So, a few memories today of one of my very favorite book people ever, Barbara Falk. I spent some time this weekend looking through my bookshelves at the books she sold me. As most dealers do, she had a distinctive manner of pricing her books, and her books were of a certain quality, so most were easy to spot. And I found a lot. Including ten signed Christopher Morley books (and I suspect there are more). Barbara was a bookseller on Long Island before moving to Maine, and I remember her telling me that when she was a young woman she attended a book talk he gave, I think in the 1940s in Roslyn, his home. At this time, I was heavily into Morley-hunting, and she was delighted to hear that someone still cared about him and his books. I was also reading in the letters of Horace Walpole, and wanted books by the indefatigable Walpole collector Wilmarth Sheldon Lewis. When I asked Barbara, she exclaimed "Oh, Lefty Lewis!" and subsequently showed me most of the series edited by Lewis and printed by the Yale University Press, entitled "Miscellaneous Antiquities, or, A Collection of Curious Papers...," items of interest to people who care about eighteenth century antiquarian gossip and fine press printing (us). The books she sold me in this series were from her own collection, in the house. What she didn't sell me, and which I still think about late at night, was her complete run of the bibliophile periodical The Colophon - she had Lefty Lewis's personal set. She said she'd let me know what she decided to do with them, when the time came. *Sigh.*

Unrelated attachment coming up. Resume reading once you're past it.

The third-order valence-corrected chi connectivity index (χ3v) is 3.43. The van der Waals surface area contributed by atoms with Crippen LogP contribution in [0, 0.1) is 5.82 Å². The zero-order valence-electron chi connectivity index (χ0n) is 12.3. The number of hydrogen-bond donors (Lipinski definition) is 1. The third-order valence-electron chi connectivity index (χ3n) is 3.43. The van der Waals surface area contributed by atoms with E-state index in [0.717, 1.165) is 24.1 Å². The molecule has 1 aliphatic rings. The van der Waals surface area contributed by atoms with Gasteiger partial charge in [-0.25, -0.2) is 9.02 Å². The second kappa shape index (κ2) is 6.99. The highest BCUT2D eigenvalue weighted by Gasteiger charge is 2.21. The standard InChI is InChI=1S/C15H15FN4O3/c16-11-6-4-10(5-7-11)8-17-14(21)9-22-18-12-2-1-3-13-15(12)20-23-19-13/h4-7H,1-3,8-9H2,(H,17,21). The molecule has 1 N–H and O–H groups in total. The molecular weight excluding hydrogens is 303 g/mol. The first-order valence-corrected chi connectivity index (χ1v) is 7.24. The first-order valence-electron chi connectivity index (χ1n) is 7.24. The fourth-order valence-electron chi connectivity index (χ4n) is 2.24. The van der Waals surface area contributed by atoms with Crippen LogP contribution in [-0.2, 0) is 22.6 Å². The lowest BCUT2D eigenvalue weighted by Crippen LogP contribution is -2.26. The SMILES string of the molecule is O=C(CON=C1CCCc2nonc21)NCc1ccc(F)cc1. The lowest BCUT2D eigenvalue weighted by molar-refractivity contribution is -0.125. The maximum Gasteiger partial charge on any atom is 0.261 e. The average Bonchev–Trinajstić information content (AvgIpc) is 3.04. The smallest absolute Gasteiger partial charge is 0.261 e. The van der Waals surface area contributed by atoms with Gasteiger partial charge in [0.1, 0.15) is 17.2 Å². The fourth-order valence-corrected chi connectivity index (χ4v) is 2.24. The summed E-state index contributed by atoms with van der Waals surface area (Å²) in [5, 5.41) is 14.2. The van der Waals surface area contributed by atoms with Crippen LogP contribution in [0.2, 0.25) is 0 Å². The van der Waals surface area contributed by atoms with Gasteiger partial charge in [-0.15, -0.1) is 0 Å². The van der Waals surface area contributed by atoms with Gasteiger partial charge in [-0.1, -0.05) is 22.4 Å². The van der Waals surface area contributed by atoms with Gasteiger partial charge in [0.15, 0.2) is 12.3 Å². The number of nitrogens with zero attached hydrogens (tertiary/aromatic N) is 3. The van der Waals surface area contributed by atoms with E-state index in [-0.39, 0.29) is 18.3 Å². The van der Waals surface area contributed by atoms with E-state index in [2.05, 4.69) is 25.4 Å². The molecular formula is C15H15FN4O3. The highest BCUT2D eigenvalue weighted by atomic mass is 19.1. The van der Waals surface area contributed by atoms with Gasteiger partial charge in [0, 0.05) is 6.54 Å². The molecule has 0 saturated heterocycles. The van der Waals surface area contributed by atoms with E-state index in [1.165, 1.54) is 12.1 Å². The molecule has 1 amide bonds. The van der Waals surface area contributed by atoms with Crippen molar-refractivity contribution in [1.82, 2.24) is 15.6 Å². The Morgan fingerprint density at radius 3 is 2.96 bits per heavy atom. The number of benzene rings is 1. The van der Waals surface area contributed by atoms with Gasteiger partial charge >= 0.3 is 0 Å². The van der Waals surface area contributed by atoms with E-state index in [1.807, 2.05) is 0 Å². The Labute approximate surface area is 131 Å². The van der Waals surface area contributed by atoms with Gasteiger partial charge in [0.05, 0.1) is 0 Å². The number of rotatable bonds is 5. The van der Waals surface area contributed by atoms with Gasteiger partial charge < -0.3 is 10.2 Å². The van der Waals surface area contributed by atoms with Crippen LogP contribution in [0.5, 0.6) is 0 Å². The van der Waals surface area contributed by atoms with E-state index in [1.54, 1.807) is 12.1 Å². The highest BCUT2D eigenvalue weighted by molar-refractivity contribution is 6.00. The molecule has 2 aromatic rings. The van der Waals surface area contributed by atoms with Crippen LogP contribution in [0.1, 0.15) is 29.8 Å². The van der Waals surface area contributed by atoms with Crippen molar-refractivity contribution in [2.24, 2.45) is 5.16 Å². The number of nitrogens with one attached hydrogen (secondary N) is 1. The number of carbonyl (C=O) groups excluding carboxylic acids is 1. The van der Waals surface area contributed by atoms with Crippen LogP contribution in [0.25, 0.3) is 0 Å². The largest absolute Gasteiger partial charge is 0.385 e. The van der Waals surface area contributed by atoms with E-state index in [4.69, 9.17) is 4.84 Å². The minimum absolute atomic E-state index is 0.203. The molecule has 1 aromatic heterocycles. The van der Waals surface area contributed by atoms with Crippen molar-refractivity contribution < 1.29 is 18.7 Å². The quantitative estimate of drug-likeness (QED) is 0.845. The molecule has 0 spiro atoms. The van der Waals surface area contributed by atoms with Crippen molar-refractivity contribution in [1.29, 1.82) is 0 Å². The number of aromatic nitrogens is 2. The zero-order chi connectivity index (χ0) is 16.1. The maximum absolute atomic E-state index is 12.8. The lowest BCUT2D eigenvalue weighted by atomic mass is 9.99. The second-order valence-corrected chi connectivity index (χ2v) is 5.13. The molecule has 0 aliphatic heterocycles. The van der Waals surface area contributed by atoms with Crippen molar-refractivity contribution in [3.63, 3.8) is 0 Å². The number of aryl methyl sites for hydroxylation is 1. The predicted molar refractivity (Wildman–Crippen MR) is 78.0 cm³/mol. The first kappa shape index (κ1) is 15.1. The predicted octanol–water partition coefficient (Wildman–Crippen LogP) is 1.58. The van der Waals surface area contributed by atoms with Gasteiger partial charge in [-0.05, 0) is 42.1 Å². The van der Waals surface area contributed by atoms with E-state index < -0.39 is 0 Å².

She also sold me many charming little bibelots - fine press books, printing trade items, some Bruce Rogers titles, a few fine bindings (always attached to books I still would have wanted otherwise). Sometimes I think she only sold me the things she knew I would want to keep in my personal collection, and never resell. She herself had had them for so long, you see, in her personal collection. She was the bibliophile who first told me to read Dukedom Large Enough, by David A. Randall (but she wouldn't sell me her own copy of that).